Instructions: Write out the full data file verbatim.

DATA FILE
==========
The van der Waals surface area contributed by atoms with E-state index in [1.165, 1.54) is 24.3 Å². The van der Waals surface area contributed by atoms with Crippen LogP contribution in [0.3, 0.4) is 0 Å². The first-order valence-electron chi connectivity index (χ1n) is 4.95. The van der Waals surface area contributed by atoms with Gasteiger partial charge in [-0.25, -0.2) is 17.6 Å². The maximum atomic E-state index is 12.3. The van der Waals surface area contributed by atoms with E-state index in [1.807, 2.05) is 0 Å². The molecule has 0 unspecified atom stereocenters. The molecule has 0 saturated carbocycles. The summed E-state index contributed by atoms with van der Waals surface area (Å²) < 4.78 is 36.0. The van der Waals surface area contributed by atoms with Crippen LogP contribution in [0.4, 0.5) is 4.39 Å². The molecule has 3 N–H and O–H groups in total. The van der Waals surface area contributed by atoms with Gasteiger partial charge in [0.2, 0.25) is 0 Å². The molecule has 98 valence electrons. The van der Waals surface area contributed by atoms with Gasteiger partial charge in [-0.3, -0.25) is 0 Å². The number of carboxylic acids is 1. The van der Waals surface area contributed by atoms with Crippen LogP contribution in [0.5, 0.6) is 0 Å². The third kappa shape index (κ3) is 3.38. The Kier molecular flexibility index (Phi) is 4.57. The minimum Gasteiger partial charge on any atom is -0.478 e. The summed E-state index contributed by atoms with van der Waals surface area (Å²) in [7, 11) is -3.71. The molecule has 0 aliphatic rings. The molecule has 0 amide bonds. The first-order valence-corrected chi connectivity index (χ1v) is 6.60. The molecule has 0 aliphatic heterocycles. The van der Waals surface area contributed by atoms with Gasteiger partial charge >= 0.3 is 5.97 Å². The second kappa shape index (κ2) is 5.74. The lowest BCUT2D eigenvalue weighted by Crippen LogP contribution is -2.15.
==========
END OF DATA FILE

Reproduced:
The van der Waals surface area contributed by atoms with E-state index in [1.165, 1.54) is 24.3 Å². The van der Waals surface area contributed by atoms with Crippen LogP contribution in [0.3, 0.4) is 0 Å². The first-order valence-electron chi connectivity index (χ1n) is 4.95. The van der Waals surface area contributed by atoms with Gasteiger partial charge in [-0.25, -0.2) is 17.6 Å². The maximum atomic E-state index is 12.3. The van der Waals surface area contributed by atoms with E-state index in [1.807, 2.05) is 0 Å². The molecule has 0 unspecified atom stereocenters. The molecule has 0 saturated carbocycles. The summed E-state index contributed by atoms with van der Waals surface area (Å²) < 4.78 is 36.0. The van der Waals surface area contributed by atoms with Crippen LogP contribution in [0.4, 0.5) is 4.39 Å². The molecule has 3 N–H and O–H groups in total. The van der Waals surface area contributed by atoms with Gasteiger partial charge in [0.2, 0.25) is 0 Å². The molecule has 98 valence electrons. The van der Waals surface area contributed by atoms with Gasteiger partial charge in [-0.3, -0.25) is 0 Å². The number of carboxylic acids is 1. The van der Waals surface area contributed by atoms with Crippen LogP contribution in [0.5, 0.6) is 0 Å². The third kappa shape index (κ3) is 3.38. The Kier molecular flexibility index (Phi) is 4.57. The minimum Gasteiger partial charge on any atom is -0.478 e. The summed E-state index contributed by atoms with van der Waals surface area (Å²) in [7, 11) is -3.71. The molecule has 0 aliphatic rings. The molecule has 0 amide bonds. The first-order valence-corrected chi connectivity index (χ1v) is 6.60. The molecule has 0 aliphatic heterocycles. The van der Waals surface area contributed by atoms with Gasteiger partial charge >= 0.3 is 5.97 Å². The second kappa shape index (κ2) is 5.74. The lowest BCUT2D eigenvalue weighted by Crippen LogP contribution is -2.15.